Attempting to Find Life
In 1959, NASA started the project SETI (the Search for ExtraTerrestrial Intelligence). The purpose of SETI is to scan the sky for signals from other planets. Most scientists use radio telescopes to scan the sky for radio signals from other planets.

In 1974 scientists sent the Arecibo message from a radio telescope in Puerto Rico. We sent it in the direction of globular cluster M13 about 25,000 light-years away. The signal was 1,679 radio pulses kind of like morse code. See, 1,679 is on divisible by the prime numbers 23 and 73, but we assumed that an intelligent being would realize this. If an intelligent life were to receive the signal and realize this, then they could arrange the pulses into a rectangle 23 columns wide and 73 rows deep, which creates a pictogram that explains life on Earth.

In 1977, the Voyager 1 and Voyager 2 spacecrafts left Earth carrying a gold-plated record encoded with sounds and images of Earth.

In 1977 a radio telescope at Ohio State University detected a radio signal that was far outside the spectrum of signals created by natural objects that we know of. It also came from a single point in the sky. So, the 1977 Ohio signal is thought by some to be from extraterrestrial life and by others to just be a fluke, but either way, it’s the closest we’ve come to contact with extraterrestrial life.
Finally, there is the Kepler Space Telescope, which is currently 9 million miles from Earth and is looking for terrestrial planets, roughly Earth-sized, that are close enough to their stars to have liquid water, where life as we know it may possibly exist. The Kepler mission is surveying our neighborhood of the Milky Way Galaxy, farther than we have ever directly searched for life before.

Life Elsewhere in Our Solar System?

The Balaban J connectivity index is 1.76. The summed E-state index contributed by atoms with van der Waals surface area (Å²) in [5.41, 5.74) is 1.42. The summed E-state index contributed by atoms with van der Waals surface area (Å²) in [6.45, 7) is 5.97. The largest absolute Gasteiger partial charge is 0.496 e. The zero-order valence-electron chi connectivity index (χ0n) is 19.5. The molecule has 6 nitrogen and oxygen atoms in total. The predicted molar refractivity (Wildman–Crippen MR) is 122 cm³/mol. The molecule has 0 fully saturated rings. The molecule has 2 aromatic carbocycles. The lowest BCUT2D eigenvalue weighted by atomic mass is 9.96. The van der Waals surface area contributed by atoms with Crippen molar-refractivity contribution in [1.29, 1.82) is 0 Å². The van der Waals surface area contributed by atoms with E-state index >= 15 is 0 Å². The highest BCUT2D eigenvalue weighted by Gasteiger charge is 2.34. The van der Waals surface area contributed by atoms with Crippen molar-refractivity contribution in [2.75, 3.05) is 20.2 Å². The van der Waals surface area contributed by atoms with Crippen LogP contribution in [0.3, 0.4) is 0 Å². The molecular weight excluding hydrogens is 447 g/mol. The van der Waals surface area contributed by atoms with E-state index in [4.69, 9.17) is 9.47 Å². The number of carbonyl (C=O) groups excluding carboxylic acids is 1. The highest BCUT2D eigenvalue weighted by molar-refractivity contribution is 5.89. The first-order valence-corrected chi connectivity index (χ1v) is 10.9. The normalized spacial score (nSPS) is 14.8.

Mars: Spacecraft have found regions on the surface of Mars that look like streambeds with crisscrossing water; shapes that were almost certainly formed from flowing water. Since life as we know it requires water, scientists hypothesize that Mars may have once had the conditions needed for life to exist. The easiest way to answer these questions is to send more probes to Mars. Future missions to mars should be able to bring back samples of rocks and soil for analysis on Earth. This may be the evidence scientists need to prove the existence of life on mars.

Europa: Many scientists think that Europa, one of Jupiter’s moons may have the conditions necessary for life to develop. Europa has a smooth, icy crust with giant cracks. Close up views from the Galileo probe show that Europa’s ice has broken up and reformed, resulting in large twisted blocks of ice. Similar patterns occur over Earth’s arctic ocean. Scientists hypothesize that there is a liquid ocean under Europa’s ice. If there is liquid water on Europa, there might also be life.

Titan: Titan is the only moon in the solar system with a significantly dense atmosphere. Composed primarily of nitrogen, with low percentages of argon and methane, its atmosphere also contains trace amounts of organic compounds known as liquid hydrocarbons. These hydrocarbons form as methane, dominating Titan's upper atmosphere. The liquid hydrocarbons are thought to rain down on Titan's surface, potentially forming large lakes and creating conditions similar to those of the primordial Earth when terrestrial life originated.

Recent infrared photographs taken by the Hubble Space Telescope show large bright and dark regions on Titan's surface that may indicate the presence of continental landmasses.


Students are asked to answer a series of short answer questions. The assessment can be found as a separate wiki page here, where there is also a pdf and doc version available for download.

Attached Files:

Extraterrestrial Life Lesson (pdf)
Extraterrestrial Life Lesson (doc)